The rules were seen as a layer of protection against invasive data mining as consumers become more connected. Under the prior rules, broadband providers had to notify customers about the information these providers collected and shared, while also having to receive opt-in consent from consumers before collecting sensitive data, such as geolocation, app usage, and Web browsing history.

Opponents of the rules argued that they were underinclusive because search engines and social media sites, such as Facebook and Google, were free to continue collecting user data without obtaining permission or having to worry about regulatory oversight.

All of this changed in April 2017 with the enactment of SJ Res 34. Sponsored by US Sen Jeff Flake (R-AZ), this law reverses the aforementioned protections so that broadband providers can resume sharing a customer’s browsing history with advertisers. Although S 878, a bill to establish privacy protections for customers of broadband Internet access service and other telecommunications services sponsored by US Sen Ed Markey (D-MA), proposes to direct the FCC to promulgate certain customer privacy regulations against broadband providers, questions still remain as to what happens to hypothetical medical inquires on social media?

In Winston Smith v Facebook, a federal district court judge in northern California dismissed a class action lawsuit accusing Facebook of taking advantage of user information when users visited major cancer organization websites. In the March 2016 lawsuit, the plaintiffs alleged that Facebook, the American Cancer Society, the American Society of Clinical Oncology, and 5 other cancer organizations collected private information from the medical organizations’ websites when users clicked on a Facebook “like” or “share” button embedded on the sites.

The suit stated that Facebook can identify individual users, track their visits to the defendants’ websites, and use the data to target users with tailored advertisements, which are in violation of the federal Wiretap Act, the California Invasion of Privacy Act, and other statutes.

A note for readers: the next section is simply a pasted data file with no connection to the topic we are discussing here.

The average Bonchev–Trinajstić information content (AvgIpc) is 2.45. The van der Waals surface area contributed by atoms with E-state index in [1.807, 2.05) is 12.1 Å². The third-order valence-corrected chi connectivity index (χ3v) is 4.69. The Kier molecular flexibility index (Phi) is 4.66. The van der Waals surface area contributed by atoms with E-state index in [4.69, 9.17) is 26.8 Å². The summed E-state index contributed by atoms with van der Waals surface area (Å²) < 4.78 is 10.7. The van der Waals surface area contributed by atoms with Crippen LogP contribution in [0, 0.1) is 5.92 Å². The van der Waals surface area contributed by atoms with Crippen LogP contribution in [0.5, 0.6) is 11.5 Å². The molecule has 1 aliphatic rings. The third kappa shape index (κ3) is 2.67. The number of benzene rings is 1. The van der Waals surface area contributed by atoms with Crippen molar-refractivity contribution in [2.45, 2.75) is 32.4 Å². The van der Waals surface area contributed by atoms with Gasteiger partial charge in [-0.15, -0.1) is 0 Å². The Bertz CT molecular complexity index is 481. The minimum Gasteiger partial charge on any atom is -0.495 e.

The court ruled that since the medical organizations named in the lawsuit are outside of California, the court lacked jurisdiction over the case. While this setback may likely be appealed, it points to a larger problem that exists: what can stop a large IT firm, such as Facebook or Amazon, from leveraging its resources to significantly enter the specialty pharmacy space? The answer is, not much. Knowing this, it is important to realize that specialty pharmacy is not doomed.

It is important for the industry to understand that the Amazon hypothetical situation in the introduction to this article represents an opportunity that specialty can exploit with an open mind toward technology and strategic consulting. Telemedicine and mobile health are primed for explosive growth that specialty can harness to enhance patient care and lower costs. Although the regulatory environment for these issues is slow growing, it is still changing and states are starting to engage in innovative conversations on how to improve care for patients in the 21st century.

The lone certainty is that the trend of a more connected patient shows no signs of slowing down. URAC’s recently published Industry Insight Report for specialty pharmacy indicates their support for the move from traditional high-touch models to smart-touch by clearly stating that the “accreditation program recognizes and accommodates these differences” (among specialty pharmacies) by “empowering organizations to develop customized workflows that align with their business model and meet the needs of their patient populations.” Nowhere does it state that all of the required activities must be completed by humans.

Underscoring the budding relationship that consumers are building with digital technology, recent research indicates that 37% of Alexa and Siri users wish their virtual assistants were real. With consumer adoption accelerating, the threat that “technology will eat medicine” becomes more tangible each day. Making things even more urgent for specialty pharmacies is that Amazon is not unique in the threat they represent to traditional health care organizations.

With the development of commercially available driverless cars in the rear-view mirror—after less than a decade of effort—tech giants have aggressively set their sights on health care as the industry most ripe for disruption. It is clear that tech companies are willing to invest in and own the patient relationship.

Fueled by artificial intelligence, advanced data parsing capabilities, neural networks, etc, the so-called Fourth Industrial Revolution is upon us. Ignore the impact this movement will have on the current inefficiencies in consumer engagement that are so prevalent in health care at your own peril, as the consumerization and full democratization of health care moves closer to reality.